The majority of pension trustees will now be compelled to consider environmental, social and governance factors as part of their investment process.
These updated regulations were published by the Department of Work and Pensions, following a consultation.
Under the new regulations trustees will be required to explain their approach to ESG factors, stewardship of investments and ethical issues, and how these affect investment decisions.
Many will also be required to report annually to pension scheme members on what they have done to implement their approach to these subjects. The new regulations will also cover how trustees should address pension savers’ ethical concerns and wider interests.
The DWP confirmed that this consultation has attracted responses from over 3400 individuals. Many are understood to have been in support of these changes.
The Pensions and Lifetime Savings Association’s director of policy and research, Nigel Peaple says:
“These new regulations are a welcome step in providing some much-needed clarity for pension schemes on ESG issues.
“As long term investors, it’s important that pension schemes are considering risks such as climate change, and the new regulations should help trustees understand when an issue is a financial consideration or an ethical one.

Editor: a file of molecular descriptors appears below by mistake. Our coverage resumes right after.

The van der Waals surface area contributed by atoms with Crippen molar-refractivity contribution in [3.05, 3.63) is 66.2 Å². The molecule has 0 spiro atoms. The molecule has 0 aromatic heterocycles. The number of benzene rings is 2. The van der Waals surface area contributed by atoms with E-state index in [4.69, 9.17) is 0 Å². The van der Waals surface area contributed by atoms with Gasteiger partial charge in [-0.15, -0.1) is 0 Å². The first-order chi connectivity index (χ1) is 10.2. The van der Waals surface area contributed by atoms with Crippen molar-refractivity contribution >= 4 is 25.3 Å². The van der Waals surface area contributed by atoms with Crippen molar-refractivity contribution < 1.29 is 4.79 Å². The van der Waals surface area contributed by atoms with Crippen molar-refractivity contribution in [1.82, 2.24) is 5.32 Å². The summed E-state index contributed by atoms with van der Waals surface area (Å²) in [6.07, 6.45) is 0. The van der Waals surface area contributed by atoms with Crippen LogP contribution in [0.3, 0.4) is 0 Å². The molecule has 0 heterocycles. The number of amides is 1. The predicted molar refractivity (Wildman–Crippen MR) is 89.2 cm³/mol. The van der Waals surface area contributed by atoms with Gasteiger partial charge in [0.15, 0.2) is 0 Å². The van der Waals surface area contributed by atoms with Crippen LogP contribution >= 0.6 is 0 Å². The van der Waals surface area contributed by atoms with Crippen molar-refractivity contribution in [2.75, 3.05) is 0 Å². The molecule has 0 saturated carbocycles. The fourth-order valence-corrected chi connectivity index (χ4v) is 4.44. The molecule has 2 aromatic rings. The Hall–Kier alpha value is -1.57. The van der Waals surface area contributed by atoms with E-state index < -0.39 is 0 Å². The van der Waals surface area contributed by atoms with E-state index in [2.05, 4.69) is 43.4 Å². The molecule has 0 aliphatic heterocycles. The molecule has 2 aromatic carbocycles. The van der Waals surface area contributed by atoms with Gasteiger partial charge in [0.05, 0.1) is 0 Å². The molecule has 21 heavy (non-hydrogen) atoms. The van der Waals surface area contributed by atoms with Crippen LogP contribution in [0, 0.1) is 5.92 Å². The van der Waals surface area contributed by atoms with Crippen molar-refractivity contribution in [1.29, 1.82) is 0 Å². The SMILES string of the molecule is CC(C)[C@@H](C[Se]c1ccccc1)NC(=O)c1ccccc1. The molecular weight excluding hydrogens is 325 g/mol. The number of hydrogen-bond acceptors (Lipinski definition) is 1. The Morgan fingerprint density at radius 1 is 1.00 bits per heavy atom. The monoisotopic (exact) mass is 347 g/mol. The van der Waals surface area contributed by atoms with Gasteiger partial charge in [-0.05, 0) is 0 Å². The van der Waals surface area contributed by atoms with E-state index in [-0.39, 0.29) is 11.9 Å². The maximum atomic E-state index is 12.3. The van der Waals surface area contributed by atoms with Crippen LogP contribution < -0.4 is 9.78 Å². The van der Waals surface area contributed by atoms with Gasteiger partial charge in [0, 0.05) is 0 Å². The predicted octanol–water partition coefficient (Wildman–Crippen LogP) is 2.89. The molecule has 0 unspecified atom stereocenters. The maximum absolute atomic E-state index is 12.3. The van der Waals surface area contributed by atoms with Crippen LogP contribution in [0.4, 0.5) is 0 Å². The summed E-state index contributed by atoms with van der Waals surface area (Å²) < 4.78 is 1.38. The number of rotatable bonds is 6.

“We look forward to working with our members and the government on the implementation of these regulations, including any accompanying guidance, to ensure it is done efficiently and in a way which adds real value for savers.”
ShareAction also welcomed these new regulations. It has campaigned for a number of years for a change in the law to compel pension schemes to address the financial risks posed by a wide range of environmental, social and governance factors, notably climate change.
ShareAction’s chief executive Catherine Howarth (pictured above) says: “We commend the government on this action to protect UK pension savers.
“Working people in the UK deserve a 21st century risk management of their retirement assets, and investment strategies that anticipate the impact on portfolios of issues like climate change.
“They also deserve to be heard by the trustees and investment professionals looking after their savings.
“These regulations are a big step forward in shifting the culture and practice of the UK pensions sector. It is now over to the FCA to ensure savers in schemes it regulates are given similar information and protection.”